The Freedom To Torture

Iraqi Detainee from Abu Ghraib

When a multinational force led by the United Stated invaded Iraq in 2003, Iraqi civilians expected to live under constant bombardment, shortages of food and water, and instability. What the Iraqi Civilians did not expect was for their husbands, fathers, and children to be exposed to brutal torture and humiliation by US military and Corporations in secret prisons, like Abu Ghraib.

In 2008, previously detained Iraqis filed a civil action in Federal Court against CACI Premier Technology, Inc. (CACI) alleging various claims under the Alien Tort Statute (ATS), including claims of war crimes, torture, crimes against humanity, sexual assault and cruel, inhuman or degrading treatment. CACI, a corporation with headquarters in Virginia, was hired by the U.S. Government to conduct “interrogations” of detainees in Abu Ghraib in 2003 due to a shortage of military personnel. On June 30, 2014, the Fourth Circuit Court of Appeals overturned the lower court’s dismissal and ruled that the case had sufficient ties with the US for a US court to hear the plaintiff’s claims. The main issue is whether the ATS, as interpreted by the U.S. Supreme Court in Kiobel v. Royal Dutch Petroleum Co. will allow for a jurisdictional basis to hold U.S. corporations and its employees liable for torture and war crimes committed in a foreign territory.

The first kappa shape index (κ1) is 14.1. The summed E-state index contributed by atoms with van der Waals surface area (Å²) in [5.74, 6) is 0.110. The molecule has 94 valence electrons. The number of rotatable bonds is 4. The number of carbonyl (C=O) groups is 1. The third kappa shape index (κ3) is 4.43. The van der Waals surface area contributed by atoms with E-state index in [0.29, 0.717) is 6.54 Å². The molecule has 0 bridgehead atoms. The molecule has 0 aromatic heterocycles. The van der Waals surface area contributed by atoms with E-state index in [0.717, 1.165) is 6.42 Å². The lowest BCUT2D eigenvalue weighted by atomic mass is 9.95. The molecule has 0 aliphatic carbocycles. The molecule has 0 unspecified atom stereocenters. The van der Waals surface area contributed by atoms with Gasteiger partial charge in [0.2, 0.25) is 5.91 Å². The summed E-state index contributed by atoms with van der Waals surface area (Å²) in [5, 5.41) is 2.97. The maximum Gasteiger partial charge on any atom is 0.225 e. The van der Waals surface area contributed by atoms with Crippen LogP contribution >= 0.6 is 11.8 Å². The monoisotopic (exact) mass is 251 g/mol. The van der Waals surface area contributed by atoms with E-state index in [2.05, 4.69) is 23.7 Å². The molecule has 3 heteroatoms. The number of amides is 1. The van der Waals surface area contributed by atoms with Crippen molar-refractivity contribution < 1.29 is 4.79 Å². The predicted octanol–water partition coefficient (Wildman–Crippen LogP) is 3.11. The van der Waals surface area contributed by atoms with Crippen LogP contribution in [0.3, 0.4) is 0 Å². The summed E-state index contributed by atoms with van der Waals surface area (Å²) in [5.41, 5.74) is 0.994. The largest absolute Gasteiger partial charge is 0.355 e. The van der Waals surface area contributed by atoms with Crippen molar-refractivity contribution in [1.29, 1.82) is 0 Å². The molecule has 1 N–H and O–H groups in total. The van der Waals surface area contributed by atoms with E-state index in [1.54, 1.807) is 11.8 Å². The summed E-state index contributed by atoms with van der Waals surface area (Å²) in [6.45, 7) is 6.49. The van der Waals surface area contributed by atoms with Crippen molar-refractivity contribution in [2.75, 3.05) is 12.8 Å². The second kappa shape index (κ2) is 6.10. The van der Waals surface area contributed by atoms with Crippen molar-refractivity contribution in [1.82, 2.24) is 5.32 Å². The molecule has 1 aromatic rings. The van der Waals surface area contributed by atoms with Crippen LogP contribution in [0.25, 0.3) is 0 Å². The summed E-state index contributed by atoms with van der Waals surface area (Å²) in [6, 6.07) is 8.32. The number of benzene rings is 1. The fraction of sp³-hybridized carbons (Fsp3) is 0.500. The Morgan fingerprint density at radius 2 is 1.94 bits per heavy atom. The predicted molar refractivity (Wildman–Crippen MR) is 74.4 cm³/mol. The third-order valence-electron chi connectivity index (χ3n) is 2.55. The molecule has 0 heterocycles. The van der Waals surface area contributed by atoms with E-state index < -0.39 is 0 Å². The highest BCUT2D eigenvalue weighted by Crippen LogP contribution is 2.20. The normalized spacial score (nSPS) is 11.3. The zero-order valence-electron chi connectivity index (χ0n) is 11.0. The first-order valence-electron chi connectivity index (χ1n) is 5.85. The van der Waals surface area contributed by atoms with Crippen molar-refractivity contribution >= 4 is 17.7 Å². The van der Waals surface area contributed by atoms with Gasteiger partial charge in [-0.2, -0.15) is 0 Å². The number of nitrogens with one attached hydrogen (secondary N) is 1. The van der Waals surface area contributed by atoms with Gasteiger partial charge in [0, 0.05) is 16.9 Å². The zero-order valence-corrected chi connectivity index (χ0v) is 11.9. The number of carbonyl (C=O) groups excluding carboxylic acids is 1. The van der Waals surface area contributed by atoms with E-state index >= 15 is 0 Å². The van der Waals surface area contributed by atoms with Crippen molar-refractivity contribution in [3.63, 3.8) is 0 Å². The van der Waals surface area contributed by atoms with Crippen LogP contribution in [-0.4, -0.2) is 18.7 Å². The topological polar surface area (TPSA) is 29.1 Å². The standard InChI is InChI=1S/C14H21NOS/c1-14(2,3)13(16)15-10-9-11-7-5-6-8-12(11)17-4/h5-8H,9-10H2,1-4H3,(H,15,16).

The United States, just like every nation, must implement the provisions of the International Covenant on Civil and Political Rights (ICCPR) into domestic law, including taking “the necessary steps… to adopt such legislative or other measures as may be necessary to give effect to the rights recognized in the present covenant,” such as the “right not to be subjected to torture.” Since CACI was hired by the U.S. Government to assist with interrogations of Iraqi detainees, they should be held liable to such standard. If they are not held liable, the United States can get away with torturing detainees by simply hiring third-party “hitmen.”

Furthermore, pursuant to Article 2(1) of the ICCPR, the phrase “each state party to the present Covenant undertake to respect and to ensure to all individuals within its territory and subject to its jurisdiction” has been construed to include all persons in a State’s territory or under its control. Since Iraqi civilians are being held in a prison controlled by the United States, those individuals are entitled to protections of the ICCPR. The United States and all of its employees are not permitted to perpetrate violations of the Covenant on the territory of another State, which violations it could not perpetrate on its own territory.

If the Fourth Circuit affirms the lower court’s decision, it will release all U.S. corporations and their employees of liability for committing war crimes, crimes against humanities and torture. What kind of model is the United State setting for the rest of the world to follow?

Sources: International Enforcement Law Reporter: “U.S. Appellate Court Reinstates Abu Gharib Torture Suit against CACI” (October 2014);  Business and Human Rights Resource Center: “Abu Ghraib Lawsuits Against CACI, Titan”;   International Covenant on Civil and Political Rights

Image: Restoring Humanity